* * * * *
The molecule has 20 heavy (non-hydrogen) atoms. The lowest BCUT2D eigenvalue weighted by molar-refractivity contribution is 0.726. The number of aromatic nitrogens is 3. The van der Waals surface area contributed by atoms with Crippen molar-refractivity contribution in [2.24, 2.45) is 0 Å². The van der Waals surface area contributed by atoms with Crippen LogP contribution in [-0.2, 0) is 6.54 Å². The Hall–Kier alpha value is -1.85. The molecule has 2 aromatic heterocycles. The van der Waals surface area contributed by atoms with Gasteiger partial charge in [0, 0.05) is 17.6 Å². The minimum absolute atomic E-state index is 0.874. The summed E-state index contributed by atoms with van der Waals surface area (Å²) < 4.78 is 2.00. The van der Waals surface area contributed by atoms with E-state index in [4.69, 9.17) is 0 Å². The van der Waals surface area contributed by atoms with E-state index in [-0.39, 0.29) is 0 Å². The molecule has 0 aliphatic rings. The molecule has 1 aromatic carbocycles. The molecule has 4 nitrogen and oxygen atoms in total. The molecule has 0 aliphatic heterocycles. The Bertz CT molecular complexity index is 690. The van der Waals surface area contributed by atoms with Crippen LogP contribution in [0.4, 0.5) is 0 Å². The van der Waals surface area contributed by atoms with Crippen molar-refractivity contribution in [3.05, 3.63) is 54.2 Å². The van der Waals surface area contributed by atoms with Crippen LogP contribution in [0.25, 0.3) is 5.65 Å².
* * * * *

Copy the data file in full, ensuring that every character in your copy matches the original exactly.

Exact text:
The molecule has 20 heavy (non-hydrogen) atoms. The lowest BCUT2D eigenvalue weighted by molar-refractivity contribution is 0.726. The number of aromatic nitrogens is 3. The van der Waals surface area contributed by atoms with Crippen molar-refractivity contribution in [2.24, 2.45) is 0 Å². The van der Waals surface area contributed by atoms with Crippen LogP contribution in [-0.2, 0) is 6.54 Å². The Hall–Kier alpha value is -1.85. The molecule has 2 aromatic heterocycles. The van der Waals surface area contributed by atoms with Gasteiger partial charge in [0, 0.05) is 17.6 Å². The minimum absolute atomic E-state index is 0.874. The summed E-state index contributed by atoms with van der Waals surface area (Å²) < 4.78 is 2.00. The van der Waals surface area contributed by atoms with E-state index in [4.69, 9.17) is 0 Å². The van der Waals surface area contributed by atoms with E-state index in [-0.39, 0.29) is 0 Å². The molecule has 0 aliphatic rings. The molecule has 1 aromatic carbocycles. The molecule has 4 nitrogen and oxygen atoms in total. The molecule has 0 aliphatic heterocycles. The Bertz CT molecular complexity index is 690. The van der Waals surface area contributed by atoms with Crippen LogP contribution in [0.4, 0.5) is 0 Å². The van der Waals surface area contributed by atoms with Crippen molar-refractivity contribution in [3.05, 3.63) is 54.2 Å². The van der Waals surface area contributed by atoms with Crippen LogP contribution in [0.25, 0.3) is 5.65 Å².